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JAK dysregulation

Learn about the many abnormalities that can contribute to JAK dysregulation4


Clinical evidence

Read about the most comprehensive myelofibrosis trials completed to date2,3



See how JAKAVI works to improve splenomegaly and myelofibrosis symptoms3


For your patients with myelofibrosis, you can reduce the burden like never before3

JAKAVI is now approved for the treatment of disease-related splenomegaly or symptoms in adult patients with primary myelofibrosis (also known as chronic idiopathic myelofibrosis), post-polycythaemia vera myelofibrosis, or post-essential thrombocythaemia myelofibrosis.1

Reduce disease burden and raise treatment expectations with JAKAVI.2,3

  • JAKAVI is the first approved JAK1/JAK2 inhibitor
  • Regardless of patients’ JAK2V617F mutation status, JAKAVI improves splenomegaly, symptoms, and quality of life2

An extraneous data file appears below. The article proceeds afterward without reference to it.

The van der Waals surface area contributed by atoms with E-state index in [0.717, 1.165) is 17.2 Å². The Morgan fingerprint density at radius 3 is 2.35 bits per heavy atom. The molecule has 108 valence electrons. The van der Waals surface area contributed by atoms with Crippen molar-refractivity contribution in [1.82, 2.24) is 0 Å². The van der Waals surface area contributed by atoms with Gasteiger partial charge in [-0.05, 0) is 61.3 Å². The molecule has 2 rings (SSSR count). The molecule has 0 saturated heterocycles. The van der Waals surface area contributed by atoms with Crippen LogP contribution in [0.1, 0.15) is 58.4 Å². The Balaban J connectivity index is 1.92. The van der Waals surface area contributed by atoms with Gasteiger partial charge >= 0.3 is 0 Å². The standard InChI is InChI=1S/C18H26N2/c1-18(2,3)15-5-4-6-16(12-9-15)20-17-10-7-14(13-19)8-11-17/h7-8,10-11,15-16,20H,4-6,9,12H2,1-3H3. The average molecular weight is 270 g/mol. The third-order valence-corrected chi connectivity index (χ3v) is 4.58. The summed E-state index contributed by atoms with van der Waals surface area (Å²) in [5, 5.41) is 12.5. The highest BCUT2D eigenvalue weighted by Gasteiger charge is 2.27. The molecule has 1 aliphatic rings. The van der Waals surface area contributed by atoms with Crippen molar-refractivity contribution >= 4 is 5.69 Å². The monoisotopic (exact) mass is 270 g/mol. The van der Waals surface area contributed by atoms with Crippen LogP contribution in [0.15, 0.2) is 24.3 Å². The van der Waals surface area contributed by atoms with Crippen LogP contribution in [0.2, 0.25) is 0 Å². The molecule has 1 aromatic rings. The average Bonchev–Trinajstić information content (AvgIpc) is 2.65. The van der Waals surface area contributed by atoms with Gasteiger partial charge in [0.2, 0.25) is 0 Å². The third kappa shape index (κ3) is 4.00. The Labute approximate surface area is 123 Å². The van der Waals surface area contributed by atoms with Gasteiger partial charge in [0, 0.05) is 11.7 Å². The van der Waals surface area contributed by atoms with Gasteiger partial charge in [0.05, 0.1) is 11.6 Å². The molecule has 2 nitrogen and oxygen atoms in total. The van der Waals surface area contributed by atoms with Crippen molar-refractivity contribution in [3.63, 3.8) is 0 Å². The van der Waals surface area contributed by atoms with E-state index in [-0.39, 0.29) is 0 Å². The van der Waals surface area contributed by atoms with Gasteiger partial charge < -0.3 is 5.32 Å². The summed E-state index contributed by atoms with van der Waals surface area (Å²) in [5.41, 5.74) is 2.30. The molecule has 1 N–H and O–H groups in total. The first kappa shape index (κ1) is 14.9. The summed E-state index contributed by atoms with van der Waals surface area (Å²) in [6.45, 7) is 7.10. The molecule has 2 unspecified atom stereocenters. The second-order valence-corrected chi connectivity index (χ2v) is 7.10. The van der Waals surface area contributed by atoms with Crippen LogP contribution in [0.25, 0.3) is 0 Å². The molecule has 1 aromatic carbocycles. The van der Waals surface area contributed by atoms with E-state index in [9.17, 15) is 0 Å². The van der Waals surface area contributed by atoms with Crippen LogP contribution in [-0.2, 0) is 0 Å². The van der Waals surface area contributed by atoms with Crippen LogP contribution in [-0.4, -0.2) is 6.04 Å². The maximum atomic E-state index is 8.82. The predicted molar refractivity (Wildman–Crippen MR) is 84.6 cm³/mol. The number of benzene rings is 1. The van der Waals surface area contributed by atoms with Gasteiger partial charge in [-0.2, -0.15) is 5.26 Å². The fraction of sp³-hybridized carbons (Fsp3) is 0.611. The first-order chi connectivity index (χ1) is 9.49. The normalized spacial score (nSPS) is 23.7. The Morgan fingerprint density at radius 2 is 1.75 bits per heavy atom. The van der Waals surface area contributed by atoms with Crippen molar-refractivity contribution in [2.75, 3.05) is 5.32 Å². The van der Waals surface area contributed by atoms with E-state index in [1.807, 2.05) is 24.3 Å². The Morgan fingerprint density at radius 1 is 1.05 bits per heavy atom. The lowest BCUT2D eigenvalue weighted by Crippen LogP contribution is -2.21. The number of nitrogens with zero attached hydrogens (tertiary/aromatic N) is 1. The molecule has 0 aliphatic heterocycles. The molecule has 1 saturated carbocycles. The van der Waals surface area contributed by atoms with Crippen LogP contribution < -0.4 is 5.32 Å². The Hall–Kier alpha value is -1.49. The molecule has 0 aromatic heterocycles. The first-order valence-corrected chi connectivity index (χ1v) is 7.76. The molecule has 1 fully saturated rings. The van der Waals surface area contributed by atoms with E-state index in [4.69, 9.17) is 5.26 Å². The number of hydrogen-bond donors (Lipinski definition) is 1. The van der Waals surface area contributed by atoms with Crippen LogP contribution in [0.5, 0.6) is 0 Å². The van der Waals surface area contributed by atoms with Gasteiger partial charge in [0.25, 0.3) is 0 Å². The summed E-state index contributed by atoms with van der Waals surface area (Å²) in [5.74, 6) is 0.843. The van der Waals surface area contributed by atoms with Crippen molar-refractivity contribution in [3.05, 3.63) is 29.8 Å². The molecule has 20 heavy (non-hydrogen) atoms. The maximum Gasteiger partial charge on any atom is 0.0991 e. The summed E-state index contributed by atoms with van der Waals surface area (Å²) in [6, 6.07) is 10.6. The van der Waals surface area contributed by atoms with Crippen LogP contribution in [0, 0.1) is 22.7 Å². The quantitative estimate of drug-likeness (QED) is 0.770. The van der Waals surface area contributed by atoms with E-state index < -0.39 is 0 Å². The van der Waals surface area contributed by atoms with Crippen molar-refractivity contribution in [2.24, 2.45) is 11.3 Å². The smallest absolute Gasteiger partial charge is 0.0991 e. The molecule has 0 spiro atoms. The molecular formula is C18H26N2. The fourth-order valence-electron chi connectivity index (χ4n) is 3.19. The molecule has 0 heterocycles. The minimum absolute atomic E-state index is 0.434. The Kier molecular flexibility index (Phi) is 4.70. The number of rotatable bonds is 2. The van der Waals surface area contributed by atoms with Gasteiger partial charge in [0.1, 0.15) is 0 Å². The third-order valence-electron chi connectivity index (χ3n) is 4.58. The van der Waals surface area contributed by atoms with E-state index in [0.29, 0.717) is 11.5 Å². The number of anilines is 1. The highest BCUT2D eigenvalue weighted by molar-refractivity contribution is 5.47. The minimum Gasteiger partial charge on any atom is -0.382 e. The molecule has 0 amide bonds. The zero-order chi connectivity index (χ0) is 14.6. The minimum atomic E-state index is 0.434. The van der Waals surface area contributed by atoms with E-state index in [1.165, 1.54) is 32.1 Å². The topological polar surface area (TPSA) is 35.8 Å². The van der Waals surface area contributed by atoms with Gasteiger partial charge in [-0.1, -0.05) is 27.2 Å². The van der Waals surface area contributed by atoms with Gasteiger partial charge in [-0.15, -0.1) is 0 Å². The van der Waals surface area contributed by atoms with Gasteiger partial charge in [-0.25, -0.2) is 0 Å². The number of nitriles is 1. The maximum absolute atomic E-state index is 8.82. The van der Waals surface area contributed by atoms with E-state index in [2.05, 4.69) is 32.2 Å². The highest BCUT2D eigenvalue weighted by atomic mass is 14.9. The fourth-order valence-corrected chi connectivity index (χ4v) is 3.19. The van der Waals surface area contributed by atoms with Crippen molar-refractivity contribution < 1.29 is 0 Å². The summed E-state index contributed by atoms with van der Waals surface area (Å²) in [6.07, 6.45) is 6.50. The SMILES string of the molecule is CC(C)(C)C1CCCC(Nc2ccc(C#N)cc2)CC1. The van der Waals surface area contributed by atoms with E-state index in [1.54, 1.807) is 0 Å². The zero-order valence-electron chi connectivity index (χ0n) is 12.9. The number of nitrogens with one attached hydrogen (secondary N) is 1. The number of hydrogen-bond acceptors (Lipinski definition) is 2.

• Studied in the most comprehensive clinical trial program in myelofibrosis to date: the pivotal COMFORT-I and COMFORT-II Phase III Trials2,3
  • JAKAVI directly targets the universal MF attribute of JAK-dysregulation, the underlying mechanism of the disease2
  • SIGNIFICANT improvements vs. control regimens in reducing splenomegaly and symptoms (Ρ<0.0001)2,3
  • RAPID reductions in splenomegaly by Week 4 — and improvement in symptoms by Week 1*2,3
  • DURABLE response that was sustained through the entire study duration (up to 48 weeks)2,3
  • Well-characterised and manageable safety profile1

*As measured by palpable spleen length.

  1. JAKAVI® (ruxolitinib) tablets: EU Summary of Product Characteristics. Novartis; October 2014.
  2. Harrison C, Kiladjian J-J, Al-Ali HK, et al. JAK inhibition with ruxolitinib versus best available therapy for myelofibrosis. N Engl J Med. 2012;366(9):787-798.
  3. Verstovsek S, Mesa RA, Gotlib J, et al. A double-blind, placebo-controlled trial of ruxolitinib for myelofibrosis. N Engl J Med. 2012;366(9):799-807.
  4. Thoennissen NH, Krug UO, Lee DHT, Prevalence and prognostic impact of allelic imbalances associated with leukemic transformation of Philadelphia chromosome–negative myeloproliferative neoplasms. Blood. 2010;115(14):2882-2890.

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